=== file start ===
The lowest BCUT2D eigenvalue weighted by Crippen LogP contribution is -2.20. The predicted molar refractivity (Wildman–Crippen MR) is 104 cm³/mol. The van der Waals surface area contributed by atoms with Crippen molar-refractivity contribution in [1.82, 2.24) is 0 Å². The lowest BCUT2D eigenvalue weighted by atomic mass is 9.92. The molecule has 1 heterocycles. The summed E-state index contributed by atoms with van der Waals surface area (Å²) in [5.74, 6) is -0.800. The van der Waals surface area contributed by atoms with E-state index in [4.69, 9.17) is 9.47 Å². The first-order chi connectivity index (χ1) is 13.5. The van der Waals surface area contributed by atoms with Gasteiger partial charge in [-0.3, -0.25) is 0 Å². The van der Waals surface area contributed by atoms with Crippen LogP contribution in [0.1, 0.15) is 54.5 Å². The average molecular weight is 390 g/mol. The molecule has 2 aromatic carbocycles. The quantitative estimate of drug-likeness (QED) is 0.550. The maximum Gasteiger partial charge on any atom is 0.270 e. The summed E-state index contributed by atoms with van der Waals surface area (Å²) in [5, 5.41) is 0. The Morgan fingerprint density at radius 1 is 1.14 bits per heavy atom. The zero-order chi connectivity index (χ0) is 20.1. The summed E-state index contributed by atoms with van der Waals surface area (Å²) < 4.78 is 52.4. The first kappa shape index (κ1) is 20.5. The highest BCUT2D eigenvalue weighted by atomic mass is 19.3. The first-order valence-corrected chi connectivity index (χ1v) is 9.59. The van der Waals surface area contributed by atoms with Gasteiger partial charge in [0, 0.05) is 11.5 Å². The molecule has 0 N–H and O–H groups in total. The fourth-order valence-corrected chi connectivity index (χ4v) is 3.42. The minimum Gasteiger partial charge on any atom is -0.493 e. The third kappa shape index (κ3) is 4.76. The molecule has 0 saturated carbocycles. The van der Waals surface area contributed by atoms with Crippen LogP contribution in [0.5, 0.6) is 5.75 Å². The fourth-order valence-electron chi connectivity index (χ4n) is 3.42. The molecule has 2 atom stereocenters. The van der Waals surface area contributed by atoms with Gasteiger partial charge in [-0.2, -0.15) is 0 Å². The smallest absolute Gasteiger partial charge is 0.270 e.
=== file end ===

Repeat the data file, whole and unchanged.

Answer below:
The lowest BCUT2D eigenvalue weighted by Crippen LogP contribution is -2.20. The predicted molar refractivity (Wildman–Crippen MR) is 104 cm³/mol. The van der Waals surface area contributed by atoms with Crippen molar-refractivity contribution in [1.82, 2.24) is 0 Å². The lowest BCUT2D eigenvalue weighted by atomic mass is 9.92. The molecule has 1 heterocycles. The summed E-state index contributed by atoms with van der Waals surface area (Å²) in [5.74, 6) is -0.800. The van der Waals surface area contributed by atoms with E-state index in [4.69, 9.17) is 9.47 Å². The first-order chi connectivity index (χ1) is 13.5. The van der Waals surface area contributed by atoms with Gasteiger partial charge in [-0.3, -0.25) is 0 Å². The van der Waals surface area contributed by atoms with Crippen LogP contribution in [0.1, 0.15) is 54.5 Å². The average molecular weight is 390 g/mol. The molecule has 2 aromatic carbocycles. The quantitative estimate of drug-likeness (QED) is 0.550. The maximum Gasteiger partial charge on any atom is 0.270 e. The summed E-state index contributed by atoms with van der Waals surface area (Å²) in [5, 5.41) is 0. The Morgan fingerprint density at radius 1 is 1.14 bits per heavy atom. The zero-order chi connectivity index (χ0) is 20.1. The summed E-state index contributed by atoms with van der Waals surface area (Å²) < 4.78 is 52.4. The first kappa shape index (κ1) is 20.5. The highest BCUT2D eigenvalue weighted by atomic mass is 19.3. The first-order valence-corrected chi connectivity index (χ1v) is 9.59. The van der Waals surface area contributed by atoms with Gasteiger partial charge in [0, 0.05) is 11.5 Å². The molecule has 0 N–H and O–H groups in total. The fourth-order valence-corrected chi connectivity index (χ4v) is 3.42. The minimum Gasteiger partial charge on any atom is -0.493 e. The third kappa shape index (κ3) is 4.76. The molecule has 0 saturated carbocycles. The van der Waals surface area contributed by atoms with Crippen LogP contribution in [0.5, 0.6) is 5.75 Å². The fourth-order valence-electron chi connectivity index (χ4n) is 3.42. The molecule has 2 atom stereocenters. The van der Waals surface area contributed by atoms with Gasteiger partial charge in [-0.2, -0.15) is 0 Å². The smallest absolute Gasteiger partial charge is 0.270 e.